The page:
The father of New Zealand Catholicism had to battle suspicion and controversy in his time. ANDREW LAXON examines the life and trials of Bishop Pompallier.
More than 130 years after he left New Zealand, Jean-Baptiste Francois Pompallier has returned to a hero's welcome.
The remains of the country's first Catholic bishop, exhumed from a Paris cemetery in 1999, were brought back to Auckland yesterday after years of lobbying by New Zealand Catholics.
Over the next few months, the bishop's remains will be carried north from Dunedin in a hikoi finishing in April at Russell, the site of his Catholic mission headquarters from 1839 to 1850.
Amid scenes of such devotion, it is hard to remember that Bishop Pompallier was not always regarded as close to a saint.
In his early days in New Zealand, he was viewed with suspicion by Protestant missionaries in the often tense competition for Maori converts to Christianity - a battle fuelled by traditional English-French rivalry and colonial ambitions.
Most historians agree Pompallier eventually won the grudging respect of his rivals. But after 30 years in New Zealand, he left in virtual disgrace after his financial mismanagement allowed the Catholic Church to fall heavily into debt.
The 67-year-old, who had crippling rheumatoid arthritis, even faced rumours of a sex scandal involving nuns.
He was officially cleared by the church, but such bad publicity at the end of his career tended to overshadow his earlier achievements.
Since then his reputation has revived, largely thanks to his legendary status among Maori, who regarded him as a rangatira (chief).
From a 21st-century standpoint, it is easy to see why. Pompallier appears as an unusually forward-thinking and liberal missionary, who insisted that his priests should not condemn traditional Maori customs as automatically un-Christian.
Unlike some of his Protestant rivals, he did not insist that Maori converts should wear European dress to church. In his instructions for priests, printed in 1841, he observed that "it is better to go to Heaven wearing native dress than to go to Hell in European clothing".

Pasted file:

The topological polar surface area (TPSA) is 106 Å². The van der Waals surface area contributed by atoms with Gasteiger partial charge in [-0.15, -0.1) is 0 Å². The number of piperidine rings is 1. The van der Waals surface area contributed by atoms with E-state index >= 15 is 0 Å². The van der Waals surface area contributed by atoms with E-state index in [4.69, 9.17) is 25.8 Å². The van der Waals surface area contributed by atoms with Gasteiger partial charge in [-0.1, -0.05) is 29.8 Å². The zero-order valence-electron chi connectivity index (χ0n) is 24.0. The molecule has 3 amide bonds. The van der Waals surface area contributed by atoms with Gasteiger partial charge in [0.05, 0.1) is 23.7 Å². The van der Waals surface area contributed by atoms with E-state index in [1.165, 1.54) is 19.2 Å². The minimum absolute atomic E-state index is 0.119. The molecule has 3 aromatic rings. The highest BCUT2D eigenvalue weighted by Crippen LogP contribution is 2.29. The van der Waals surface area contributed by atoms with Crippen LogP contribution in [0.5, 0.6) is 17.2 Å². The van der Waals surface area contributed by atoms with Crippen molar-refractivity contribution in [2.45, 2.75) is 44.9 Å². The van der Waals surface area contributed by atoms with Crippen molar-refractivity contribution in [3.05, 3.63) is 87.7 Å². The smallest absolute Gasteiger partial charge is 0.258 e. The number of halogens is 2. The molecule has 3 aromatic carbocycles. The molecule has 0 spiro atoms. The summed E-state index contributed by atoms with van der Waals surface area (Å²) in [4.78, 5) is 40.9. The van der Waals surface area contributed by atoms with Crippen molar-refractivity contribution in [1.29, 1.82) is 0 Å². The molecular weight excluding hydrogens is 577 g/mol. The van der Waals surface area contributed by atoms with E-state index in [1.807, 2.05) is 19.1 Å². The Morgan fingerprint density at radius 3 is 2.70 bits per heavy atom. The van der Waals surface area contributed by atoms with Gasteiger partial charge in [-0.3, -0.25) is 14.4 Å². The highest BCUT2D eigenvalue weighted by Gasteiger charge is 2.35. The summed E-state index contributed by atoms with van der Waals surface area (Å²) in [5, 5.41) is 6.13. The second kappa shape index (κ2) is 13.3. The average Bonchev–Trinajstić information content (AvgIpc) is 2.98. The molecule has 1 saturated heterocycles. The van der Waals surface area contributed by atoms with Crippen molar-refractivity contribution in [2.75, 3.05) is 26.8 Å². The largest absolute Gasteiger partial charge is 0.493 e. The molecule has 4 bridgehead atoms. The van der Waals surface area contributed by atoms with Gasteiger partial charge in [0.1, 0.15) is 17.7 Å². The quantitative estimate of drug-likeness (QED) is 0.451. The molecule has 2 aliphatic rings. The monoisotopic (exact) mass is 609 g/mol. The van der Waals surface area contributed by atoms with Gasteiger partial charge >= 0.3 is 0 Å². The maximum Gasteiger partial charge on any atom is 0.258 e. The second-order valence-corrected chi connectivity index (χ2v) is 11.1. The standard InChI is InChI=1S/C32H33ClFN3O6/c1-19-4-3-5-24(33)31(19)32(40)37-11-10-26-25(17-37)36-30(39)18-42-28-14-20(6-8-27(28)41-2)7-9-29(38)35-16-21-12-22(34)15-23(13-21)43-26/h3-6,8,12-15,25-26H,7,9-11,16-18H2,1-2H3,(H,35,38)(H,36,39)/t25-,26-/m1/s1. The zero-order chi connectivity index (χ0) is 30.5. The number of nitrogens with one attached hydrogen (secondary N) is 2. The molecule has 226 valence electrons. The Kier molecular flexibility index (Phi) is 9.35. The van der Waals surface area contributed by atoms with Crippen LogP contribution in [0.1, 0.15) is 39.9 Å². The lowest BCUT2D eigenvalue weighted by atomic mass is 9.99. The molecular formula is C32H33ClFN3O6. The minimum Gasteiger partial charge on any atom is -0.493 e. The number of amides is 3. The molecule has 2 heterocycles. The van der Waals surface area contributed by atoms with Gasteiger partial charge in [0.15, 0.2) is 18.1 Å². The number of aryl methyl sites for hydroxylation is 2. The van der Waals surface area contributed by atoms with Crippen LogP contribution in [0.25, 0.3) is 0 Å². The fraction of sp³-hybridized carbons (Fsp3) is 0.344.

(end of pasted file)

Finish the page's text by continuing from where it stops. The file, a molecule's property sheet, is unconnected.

Pompallier was born in Lyons in 1801 and ordained as a priest at the age of 27. In 1836 he was made a bishop to lead a pioneering Catholic mission to the western Pacific.
He left France with four priests and three brothers of the Marist order, and set up his first mission station at Hokianga in 1838.
Other stations followed at Russell (1839), Mangakahia, Kaipara, Tauranga and Akaroa (1840), Matamata, Opotiki and Maketu (1841), Auckland and Otago (1842), Wellington (1843) and Otaki, Rotorua, Rangiaowhia and Whakatane (1844).
Pompallier spoke no English or Maori when he arrived in New Zealand but quickly learned both.
He won both converts and respect among Maori for his understanding of their language and culture as well as for his natural charisma.
His biographer Father Ernest Simmons noted in the New Zealand Dictionary of Biography that "his impressive bearing - some six feet tall - and charming personality were no small assets".
At the signing of the Treaty of Waitangi in 1840, Pompallier insisted that the treaty's provisions should apply equally to all Maori, whether they converted to the Catholic or Protestant faith.
This extra rider, sometimes described as the fourth article of the treaty, is regarded by many as a guarantee of spiritual freedom.